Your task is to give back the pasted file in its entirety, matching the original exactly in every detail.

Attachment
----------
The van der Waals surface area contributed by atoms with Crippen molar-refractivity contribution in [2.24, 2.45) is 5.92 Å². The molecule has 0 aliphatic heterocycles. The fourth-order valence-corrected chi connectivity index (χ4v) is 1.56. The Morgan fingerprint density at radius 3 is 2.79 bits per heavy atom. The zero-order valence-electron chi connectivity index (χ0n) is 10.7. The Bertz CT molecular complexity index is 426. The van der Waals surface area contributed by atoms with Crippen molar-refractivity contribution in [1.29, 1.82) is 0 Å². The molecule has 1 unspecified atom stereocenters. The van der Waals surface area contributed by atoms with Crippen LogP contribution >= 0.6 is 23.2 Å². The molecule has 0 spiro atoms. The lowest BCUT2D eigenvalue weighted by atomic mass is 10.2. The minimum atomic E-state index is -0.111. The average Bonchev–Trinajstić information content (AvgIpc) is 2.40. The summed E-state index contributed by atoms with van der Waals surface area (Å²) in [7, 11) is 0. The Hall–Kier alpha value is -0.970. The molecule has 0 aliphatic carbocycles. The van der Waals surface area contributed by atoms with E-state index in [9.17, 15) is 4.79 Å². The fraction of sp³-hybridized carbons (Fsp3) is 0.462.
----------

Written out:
The van der Waals surface area contributed by atoms with Crippen molar-refractivity contribution in [2.24, 2.45) is 5.92 Å². The molecule has 0 aliphatic heterocycles. The fourth-order valence-corrected chi connectivity index (χ4v) is 1.56. The Morgan fingerprint density at radius 3 is 2.79 bits per heavy atom. The zero-order valence-electron chi connectivity index (χ0n) is 10.7. The Bertz CT molecular complexity index is 426. The van der Waals surface area contributed by atoms with Crippen molar-refractivity contribution in [1.29, 1.82) is 0 Å². The molecule has 1 unspecified atom stereocenters. The van der Waals surface area contributed by atoms with Crippen LogP contribution >= 0.6 is 23.2 Å². The molecule has 0 spiro atoms. The lowest BCUT2D eigenvalue weighted by atomic mass is 10.2. The minimum atomic E-state index is -0.111. The average Bonchev–Trinajstić information content (AvgIpc) is 2.40. The summed E-state index contributed by atoms with van der Waals surface area (Å²) in [7, 11) is 0. The Hall–Kier alpha value is -0.970. The molecule has 0 aliphatic carbocycles. The van der Waals surface area contributed by atoms with E-state index in [9.17, 15) is 4.79 Å². The fraction of sp³-hybridized carbons (Fsp3) is 0.462.